Screen savors: Toothless in Toronto

Keep a lot of garlic around the house to keep this vampire and his investigator friend far away from your TV set.

September 20, 2007 15:00
3 minute read.
Screen savors: Toothless in Toronto

vampire fangs 88. (photo credit: )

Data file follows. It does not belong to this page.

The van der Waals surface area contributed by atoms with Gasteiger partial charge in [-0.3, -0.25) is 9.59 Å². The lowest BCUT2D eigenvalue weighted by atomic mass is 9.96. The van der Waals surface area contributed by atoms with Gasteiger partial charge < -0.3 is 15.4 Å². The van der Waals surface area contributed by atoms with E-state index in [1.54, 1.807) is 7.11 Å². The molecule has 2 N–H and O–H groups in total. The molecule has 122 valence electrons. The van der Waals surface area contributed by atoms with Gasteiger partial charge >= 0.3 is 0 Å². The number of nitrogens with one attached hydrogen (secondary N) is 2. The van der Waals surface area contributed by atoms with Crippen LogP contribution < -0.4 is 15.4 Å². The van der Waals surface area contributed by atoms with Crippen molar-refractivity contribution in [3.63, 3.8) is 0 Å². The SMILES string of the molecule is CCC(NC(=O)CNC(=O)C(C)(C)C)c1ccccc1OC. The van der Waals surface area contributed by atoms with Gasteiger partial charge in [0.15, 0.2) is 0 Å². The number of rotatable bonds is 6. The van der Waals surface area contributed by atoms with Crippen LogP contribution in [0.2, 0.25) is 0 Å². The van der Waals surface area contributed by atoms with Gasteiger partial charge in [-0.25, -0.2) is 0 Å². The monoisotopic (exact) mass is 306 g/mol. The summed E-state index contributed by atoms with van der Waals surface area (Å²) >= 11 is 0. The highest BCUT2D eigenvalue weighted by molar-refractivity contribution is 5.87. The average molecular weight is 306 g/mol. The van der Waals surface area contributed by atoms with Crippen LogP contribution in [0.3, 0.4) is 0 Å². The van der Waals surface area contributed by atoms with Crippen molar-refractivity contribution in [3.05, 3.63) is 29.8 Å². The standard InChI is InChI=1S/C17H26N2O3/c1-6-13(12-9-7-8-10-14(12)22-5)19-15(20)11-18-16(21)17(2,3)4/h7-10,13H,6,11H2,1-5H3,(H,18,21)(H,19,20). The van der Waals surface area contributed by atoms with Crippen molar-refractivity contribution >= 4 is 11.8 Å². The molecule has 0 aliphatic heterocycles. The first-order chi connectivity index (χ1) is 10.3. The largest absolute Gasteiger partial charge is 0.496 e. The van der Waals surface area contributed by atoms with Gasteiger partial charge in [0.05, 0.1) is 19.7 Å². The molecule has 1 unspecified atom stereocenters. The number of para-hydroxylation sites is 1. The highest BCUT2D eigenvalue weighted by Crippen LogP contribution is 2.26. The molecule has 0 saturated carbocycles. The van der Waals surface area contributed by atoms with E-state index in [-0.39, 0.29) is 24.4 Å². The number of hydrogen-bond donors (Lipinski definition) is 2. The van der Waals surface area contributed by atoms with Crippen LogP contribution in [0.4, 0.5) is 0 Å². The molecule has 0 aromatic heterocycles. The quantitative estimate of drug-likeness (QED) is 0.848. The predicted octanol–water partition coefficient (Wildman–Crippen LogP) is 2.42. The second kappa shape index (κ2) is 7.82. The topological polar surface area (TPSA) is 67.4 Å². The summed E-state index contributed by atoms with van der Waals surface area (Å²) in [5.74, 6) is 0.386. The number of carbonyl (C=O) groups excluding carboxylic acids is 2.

After wasting an hour watching the perfectly dreadful new AXN series Blood Ties (Saturday, 21:55), about a woman investigator paired with a toothsome young vampire, it's almost too easy to take a shot at this awful program. A bloody mess? It truly sucks? We got a million of 'em. But our best advice is simply keep a lot of garlic around the house to keep this vampire and his investigator friend far away from your TV set. The Lifetime network series fails on about every level: script, special effects, and logic. True, we only watched the first of the two-part pilot, but in the spirit of the High Holy Days, we took it as an act of self-forgiveness. After all, what is there to make of a series in which investigator Vicki Nelson, apparently the heroine of a series of books called The Blood Books, stalks bad guys in Toronto armed with a flashlight and what appears to be a very nasty long knife? Early on we learn - through painfully obvious references from co-characters, like her old boyfriend and handsome cop Mike - that Vicki "walked away from the job" because of some kind of eye injury, which explains the glasses she wears through most of the series, except when Mike slips them off to plant a kiss in an attempt to reignite their failed relationship. Groan. But it's not just her optician's number he's after. Both of them are trying to discover just who's responsible for a series of murders in which the victim's necks were bitten, and their blood drained out. Of course, we know who, silly! It's all the fault of a nasty creep who wants money, women and power and summons up a badly dressed fellow from The Other Side to do his bidding. Before you can say Bela Lugosi there are three bodies, and Vicki's figured out where the fourth one's going to turn up. But so has Micky (Kyle Schmid of The History of the Traveling Pants), the good vampire, whom we later learn is 450 years old, the son of Henry the VIII and has his own bag of tricks, including the ability to plant words in human's minds - convenient for getting rid of unwanted bed partners before the sun comes up and he becomes dysfunctional in more than one way. Working for one of the victims, Vicki (Christine Cox of The Chronicles of Riddick) heads to the park to trap the perpetrator, as does Micky. When they meet, more than sparks fly, with our investigator literally swept off her feet and whisked back to Micky's lair, where presumably they sign a partnership in blood, or some such thing. Okay, okay we didn't watch any more, partly because AXN hadn't screened it yet and partly out of self-protection. After all, when the best they can come up with to foreshadow the bad guy's approach is some blowing leaves and bad music, we're hitting the remote. And you could gag us with some chopsticks when Vicki and Mike, sharing some bad Chinese food and reviewing their failed relationship, pause as she cracks open her fortune cookie revealing: "The night will be filled with mystery and budding romance." Actually, no - just bad writing, as in Mike explaining to Vicki: "You never knew the difference between pity and someone actually caring about you." Maybe, but we have no pity on this show, which actually included a TV exec being strangled as her murderer declares: "Sorry, love - you just got cancelled." It's the kind of awful mess that includes a waitress reading newspaper headlines trumpeting: 'Three more victims of vampire found!" just ahead of someone asking Micky what he thinks of the slayings, or Vicki telling her client: "I told you this was going to take some time," and the client answering: "We may not HAVE time." Bad enough to make us want to howl at the moon, whoever is responsible for this attempt to channel Angel or Buffy or what have you should have a stake driven through his heart so he can't offend us again. AXN deserves credit for bringing some good old series back, like Homicide: Life on the Street, and rerunning others like The Shield and Alias. Their choice of new series is not always as good, however, and this one - putting it gently - really bites.

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